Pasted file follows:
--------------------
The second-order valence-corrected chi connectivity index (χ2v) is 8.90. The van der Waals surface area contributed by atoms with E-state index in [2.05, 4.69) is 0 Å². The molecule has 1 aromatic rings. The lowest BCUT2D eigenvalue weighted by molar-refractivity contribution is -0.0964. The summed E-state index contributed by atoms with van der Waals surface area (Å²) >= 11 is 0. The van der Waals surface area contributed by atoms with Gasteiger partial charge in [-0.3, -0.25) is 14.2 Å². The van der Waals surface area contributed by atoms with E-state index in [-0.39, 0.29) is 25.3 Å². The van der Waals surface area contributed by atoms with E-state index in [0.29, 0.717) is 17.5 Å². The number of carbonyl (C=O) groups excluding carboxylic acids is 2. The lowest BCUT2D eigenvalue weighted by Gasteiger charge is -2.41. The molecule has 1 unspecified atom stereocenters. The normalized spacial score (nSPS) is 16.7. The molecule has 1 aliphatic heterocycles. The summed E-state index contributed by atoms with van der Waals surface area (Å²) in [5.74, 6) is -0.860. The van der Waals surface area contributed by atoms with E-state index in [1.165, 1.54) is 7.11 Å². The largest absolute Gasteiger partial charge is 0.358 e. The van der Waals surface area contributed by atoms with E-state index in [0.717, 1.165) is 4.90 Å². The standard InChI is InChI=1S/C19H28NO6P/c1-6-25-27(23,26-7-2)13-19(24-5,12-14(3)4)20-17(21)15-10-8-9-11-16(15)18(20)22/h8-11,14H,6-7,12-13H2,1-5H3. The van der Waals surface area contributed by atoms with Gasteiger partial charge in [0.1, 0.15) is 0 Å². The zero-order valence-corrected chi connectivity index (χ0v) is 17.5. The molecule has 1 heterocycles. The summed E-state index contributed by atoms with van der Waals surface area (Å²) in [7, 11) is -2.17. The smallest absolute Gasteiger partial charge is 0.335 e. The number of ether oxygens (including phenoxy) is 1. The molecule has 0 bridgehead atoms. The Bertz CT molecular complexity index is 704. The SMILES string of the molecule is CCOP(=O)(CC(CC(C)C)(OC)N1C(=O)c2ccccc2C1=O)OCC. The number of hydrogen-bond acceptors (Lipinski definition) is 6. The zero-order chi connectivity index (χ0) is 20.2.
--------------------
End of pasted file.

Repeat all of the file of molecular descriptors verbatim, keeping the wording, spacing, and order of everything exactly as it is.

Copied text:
The second-order valence-corrected chi connectivity index (χ2v) is 8.90. The van der Waals surface area contributed by atoms with E-state index in [2.05, 4.69) is 0 Å². The molecule has 1 aromatic rings. The lowest BCUT2D eigenvalue weighted by molar-refractivity contribution is -0.0964. The summed E-state index contributed by atoms with van der Waals surface area (Å²) >= 11 is 0. The van der Waals surface area contributed by atoms with Gasteiger partial charge in [-0.3, -0.25) is 14.2 Å². The van der Waals surface area contributed by atoms with E-state index in [-0.39, 0.29) is 25.3 Å². The van der Waals surface area contributed by atoms with E-state index in [0.29, 0.717) is 17.5 Å². The number of carbonyl (C=O) groups excluding carboxylic acids is 2. The lowest BCUT2D eigenvalue weighted by Gasteiger charge is -2.41. The molecule has 1 unspecified atom stereocenters. The normalized spacial score (nSPS) is 16.7. The molecule has 1 aliphatic heterocycles. The summed E-state index contributed by atoms with van der Waals surface area (Å²) in [5.74, 6) is -0.860. The van der Waals surface area contributed by atoms with E-state index in [1.165, 1.54) is 7.11 Å². The largest absolute Gasteiger partial charge is 0.358 e. The van der Waals surface area contributed by atoms with E-state index in [0.717, 1.165) is 4.90 Å². The standard InChI is InChI=1S/C19H28NO6P/c1-6-25-27(23,26-7-2)13-19(24-5,12-14(3)4)20-17(21)15-10-8-9-11-16(15)18(20)22/h8-11,14H,6-7,12-13H2,1-5H3. The van der Waals surface area contributed by atoms with Gasteiger partial charge in [0.1, 0.15) is 0 Å². The zero-order valence-corrected chi connectivity index (χ0v) is 17.5. The molecule has 1 heterocycles. The summed E-state index contributed by atoms with van der Waals surface area (Å²) in [7, 11) is -2.17. The smallest absolute Gasteiger partial charge is 0.335 e. The number of ether oxygens (including phenoxy) is 1. The molecule has 0 bridgehead atoms. The Bertz CT molecular complexity index is 704. The SMILES string of the molecule is CCOP(=O)(CC(CC(C)C)(OC)N1C(=O)c2ccccc2C1=O)OCC. The number of hydrogen-bond acceptors (Lipinski definition) is 6. The zero-order chi connectivity index (χ0) is 20.2.